XII. THE FIRST YEARS OF CONQUEST
It is no derogation of the work accomplished by the Wright Brothers to say that they won the honour of the first power-propelled flights in a heavier-than-air machine only by a short period. In Europe, and especially in France, independent experiment was being conducted by Ferber, by Santos-Dumont, and others, while in England Cody was not far behind the other giants of those days. The history of the early years of controlled power flights is a tangle of half-records; there were no chroniclers, only workers, and much of what was done goes unrecorded perforce, since it was not set down at the time.
Before passing to survey of those early years, let it be set down that in 1907, when the Wright Brothers had proved the practicability of their machines, negotiations were entered into between the brothers and the British War office. On April 12th 1907, the apostle of military stagnation, Haldane, then War Minister, put an end to the negotiations by declaring that 'the War office is not disposed to enter into relations at present with any manufacturer of aeroplanes' The state of the British air service in 1914 at the outbreak of hostilities, is eloquent regarding the pursuance of the policy which Haldane initiated.
'If I talked a lot,' said Wilbur Wright once, 'I should be like the parrot, which is the bird that speaks most and flies least.' That attitude is emblematic of the majority of the early fliers, and because of it the record of their achievements is incomplete to-day. Ferber, for instance, has left little from which to state what he did, and that little is scattered through various periodicals, scrappily enough. A French army officer, Captain Ferber was experimenting with monoplane and biplane gliders at the beginning of the century-his work was contemporary with that of the Wrights. He corresponded both with Chanute and with the Wrights, and in the end he was commissioned by the French Ministry of War to undertake the journey to America in order to negotiate with the Wright Brothers concerning French rights in the patents they had acquired, and to study their work at first hand.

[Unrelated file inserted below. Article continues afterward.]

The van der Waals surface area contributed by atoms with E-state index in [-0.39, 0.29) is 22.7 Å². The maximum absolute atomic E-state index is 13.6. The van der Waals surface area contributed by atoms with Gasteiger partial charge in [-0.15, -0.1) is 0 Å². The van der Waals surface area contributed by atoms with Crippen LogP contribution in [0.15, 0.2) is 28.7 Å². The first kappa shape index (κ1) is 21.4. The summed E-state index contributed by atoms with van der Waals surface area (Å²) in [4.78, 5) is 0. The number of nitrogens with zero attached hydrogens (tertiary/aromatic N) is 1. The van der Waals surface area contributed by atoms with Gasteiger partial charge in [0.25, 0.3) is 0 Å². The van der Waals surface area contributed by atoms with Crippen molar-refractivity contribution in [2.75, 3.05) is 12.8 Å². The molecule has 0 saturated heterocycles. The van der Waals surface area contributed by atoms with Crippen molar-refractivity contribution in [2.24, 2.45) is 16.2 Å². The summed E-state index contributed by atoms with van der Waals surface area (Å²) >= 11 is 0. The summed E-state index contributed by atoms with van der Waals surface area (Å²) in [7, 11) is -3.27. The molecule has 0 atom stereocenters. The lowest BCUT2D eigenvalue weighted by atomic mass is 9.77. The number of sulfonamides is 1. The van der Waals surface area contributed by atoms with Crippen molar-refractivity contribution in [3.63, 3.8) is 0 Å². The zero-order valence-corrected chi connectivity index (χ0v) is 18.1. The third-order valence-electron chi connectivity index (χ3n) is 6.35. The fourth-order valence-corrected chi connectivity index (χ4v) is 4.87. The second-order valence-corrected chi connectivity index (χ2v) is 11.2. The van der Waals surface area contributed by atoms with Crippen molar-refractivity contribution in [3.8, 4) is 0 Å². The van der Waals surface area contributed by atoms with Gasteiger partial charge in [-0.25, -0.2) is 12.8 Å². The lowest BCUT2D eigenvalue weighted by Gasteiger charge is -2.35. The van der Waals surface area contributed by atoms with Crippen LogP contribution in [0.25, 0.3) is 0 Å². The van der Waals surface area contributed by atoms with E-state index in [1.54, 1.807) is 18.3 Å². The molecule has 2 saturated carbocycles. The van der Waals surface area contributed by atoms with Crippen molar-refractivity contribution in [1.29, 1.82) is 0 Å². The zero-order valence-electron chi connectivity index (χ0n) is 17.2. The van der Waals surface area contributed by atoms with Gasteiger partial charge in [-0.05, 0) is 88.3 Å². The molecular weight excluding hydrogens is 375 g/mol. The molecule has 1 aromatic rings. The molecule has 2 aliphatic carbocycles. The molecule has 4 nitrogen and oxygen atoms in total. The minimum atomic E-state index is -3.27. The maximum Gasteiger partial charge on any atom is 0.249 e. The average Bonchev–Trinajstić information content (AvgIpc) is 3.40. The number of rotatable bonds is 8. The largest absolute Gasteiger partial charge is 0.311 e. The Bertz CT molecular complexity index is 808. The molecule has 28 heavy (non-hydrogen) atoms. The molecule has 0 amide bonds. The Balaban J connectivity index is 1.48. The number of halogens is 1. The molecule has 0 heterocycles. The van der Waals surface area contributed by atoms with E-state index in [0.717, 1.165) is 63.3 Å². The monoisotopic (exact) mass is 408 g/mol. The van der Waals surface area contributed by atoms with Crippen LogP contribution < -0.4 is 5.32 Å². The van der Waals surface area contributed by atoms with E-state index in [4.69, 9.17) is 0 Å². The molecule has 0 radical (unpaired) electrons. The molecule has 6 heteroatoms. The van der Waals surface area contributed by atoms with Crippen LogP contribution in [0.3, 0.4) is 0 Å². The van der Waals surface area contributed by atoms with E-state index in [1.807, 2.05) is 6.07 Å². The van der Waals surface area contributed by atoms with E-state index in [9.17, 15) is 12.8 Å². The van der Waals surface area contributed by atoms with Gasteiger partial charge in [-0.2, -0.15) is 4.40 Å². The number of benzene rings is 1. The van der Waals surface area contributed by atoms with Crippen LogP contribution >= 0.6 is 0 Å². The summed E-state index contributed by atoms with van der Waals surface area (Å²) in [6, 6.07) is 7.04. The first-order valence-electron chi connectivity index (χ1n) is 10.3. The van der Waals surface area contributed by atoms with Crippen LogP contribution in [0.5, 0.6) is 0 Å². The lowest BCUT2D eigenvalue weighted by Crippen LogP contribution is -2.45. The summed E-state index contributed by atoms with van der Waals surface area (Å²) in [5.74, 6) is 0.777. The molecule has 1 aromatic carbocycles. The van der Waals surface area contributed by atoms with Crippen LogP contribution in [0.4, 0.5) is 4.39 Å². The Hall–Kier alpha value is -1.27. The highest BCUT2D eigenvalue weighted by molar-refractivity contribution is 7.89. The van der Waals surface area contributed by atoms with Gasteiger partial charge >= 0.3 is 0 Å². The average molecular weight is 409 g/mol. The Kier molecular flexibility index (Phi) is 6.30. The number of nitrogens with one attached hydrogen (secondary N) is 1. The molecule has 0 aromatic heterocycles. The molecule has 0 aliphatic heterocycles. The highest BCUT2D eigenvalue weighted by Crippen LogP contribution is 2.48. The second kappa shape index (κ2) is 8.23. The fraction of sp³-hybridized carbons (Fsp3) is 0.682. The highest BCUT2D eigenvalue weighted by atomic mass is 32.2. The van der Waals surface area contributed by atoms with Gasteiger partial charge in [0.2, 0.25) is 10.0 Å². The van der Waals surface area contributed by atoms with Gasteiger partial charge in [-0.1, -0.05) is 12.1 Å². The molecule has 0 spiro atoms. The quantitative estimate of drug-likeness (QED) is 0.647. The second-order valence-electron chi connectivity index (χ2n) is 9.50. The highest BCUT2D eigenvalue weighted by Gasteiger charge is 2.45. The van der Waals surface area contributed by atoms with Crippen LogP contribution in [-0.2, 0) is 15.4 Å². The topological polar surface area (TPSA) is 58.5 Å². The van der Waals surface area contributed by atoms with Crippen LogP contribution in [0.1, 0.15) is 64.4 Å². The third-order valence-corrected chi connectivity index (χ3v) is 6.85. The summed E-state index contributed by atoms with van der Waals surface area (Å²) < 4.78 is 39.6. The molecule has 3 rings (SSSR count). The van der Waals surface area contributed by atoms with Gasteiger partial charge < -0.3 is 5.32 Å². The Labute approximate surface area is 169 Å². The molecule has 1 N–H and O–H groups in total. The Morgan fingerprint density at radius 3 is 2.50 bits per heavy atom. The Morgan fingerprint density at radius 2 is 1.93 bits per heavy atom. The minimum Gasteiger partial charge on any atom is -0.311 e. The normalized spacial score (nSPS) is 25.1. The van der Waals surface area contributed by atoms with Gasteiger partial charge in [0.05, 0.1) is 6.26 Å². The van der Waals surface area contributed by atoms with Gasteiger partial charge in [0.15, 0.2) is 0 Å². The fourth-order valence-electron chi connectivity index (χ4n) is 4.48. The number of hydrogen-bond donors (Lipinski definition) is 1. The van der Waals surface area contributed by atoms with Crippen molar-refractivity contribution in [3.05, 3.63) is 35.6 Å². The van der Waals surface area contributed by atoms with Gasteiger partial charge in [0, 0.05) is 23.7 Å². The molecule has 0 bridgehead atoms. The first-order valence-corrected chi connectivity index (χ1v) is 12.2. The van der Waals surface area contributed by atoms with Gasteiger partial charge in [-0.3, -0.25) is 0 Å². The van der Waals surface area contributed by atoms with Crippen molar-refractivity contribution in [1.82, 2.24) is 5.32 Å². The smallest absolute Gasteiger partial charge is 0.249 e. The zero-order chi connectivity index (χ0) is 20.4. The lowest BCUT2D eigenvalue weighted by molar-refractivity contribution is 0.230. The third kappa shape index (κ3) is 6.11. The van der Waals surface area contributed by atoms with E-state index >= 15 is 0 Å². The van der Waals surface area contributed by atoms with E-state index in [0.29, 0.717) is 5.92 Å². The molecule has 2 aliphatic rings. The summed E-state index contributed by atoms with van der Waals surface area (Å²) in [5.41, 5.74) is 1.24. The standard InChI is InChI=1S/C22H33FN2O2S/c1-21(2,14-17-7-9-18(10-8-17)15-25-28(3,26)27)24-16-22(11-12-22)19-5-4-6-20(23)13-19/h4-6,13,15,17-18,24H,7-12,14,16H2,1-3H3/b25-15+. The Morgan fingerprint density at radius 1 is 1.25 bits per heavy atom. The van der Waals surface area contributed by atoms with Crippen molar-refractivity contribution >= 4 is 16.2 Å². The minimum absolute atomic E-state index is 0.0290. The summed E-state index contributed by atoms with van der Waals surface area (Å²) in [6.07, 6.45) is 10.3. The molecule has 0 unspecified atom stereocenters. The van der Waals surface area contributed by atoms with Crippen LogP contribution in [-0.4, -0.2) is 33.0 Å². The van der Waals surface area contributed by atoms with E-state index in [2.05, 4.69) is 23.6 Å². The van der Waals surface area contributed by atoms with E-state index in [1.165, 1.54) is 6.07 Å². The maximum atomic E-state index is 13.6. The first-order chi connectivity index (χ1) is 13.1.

Ferber's experiments in gliding began in 1899 at the Military School at Fountainebleau, with a canvas glider of some 80 square feet supporting surface, and weighing 65 lbs. Two years later he constructed a larger and more satisfactory machine, with which he made numerous excellent glides. Later, he constructed an apparatus which suspended a plane from a long arm which swung on a tower, in order that experiments might be carried out without risk to the experimenter, and it was not until 1905 that he attempted power-driven free flight. He took up the Voisin design of biplane for his power-driven flights, and virtually devoted all his energies to the study of aeronautics. His book, Aviation, its Dawn and Development, is a work of scientific value--unlike many of his contemporaries, Ferber brought to the study of the problems of flight a trained mind, and he was concerned equally with the theoretical problems of aeronautics and the practical aspects of the subject.
After Bleriot's successful cross-Channel flight, it was proposed to offer a prize of L1,000 for the feat which C. S. Rolls subsequently accomplished (starting from the English side of the Channel), a flight from Boulogne to Dover and back; in place of this, however, an aviation week at Boulogne was organised, but, although numerous aviators were invited to compete, the condition of the flying grounds was such that no competitions took place. Ferber was virtually the only one to do any flying at Boulogne, and at the outset he had his first accident; after what was for those days a good flight, he made a series of circles with his machine, when it suddenly struck the ground, being partially wrecked. Repairs were carried out, and Ferber resumed his exhibition flights, carrying on up to Wednesday, September 22nd, 1909. On that day he remained in the air for half an hour, and, as he was about to land, the machine struck a mound of earth and overturned, pinning Ferber under the weight of the motor. After being extricated, Ferber seemed to show little concern at the accident, but in a few minutes he complained of great pain, when he was conveyed to the ambulance shed on the ground.
'I was foolish,' he told those who were with him there. 'I was flying too low. It was my own fault and it will be a severe lesson to me. I wanted to turn round, and was only five metres rom the ground.' A little after this, he got up from the couch on which he had been placed, and almost immediately collapsed, dying five minutes later.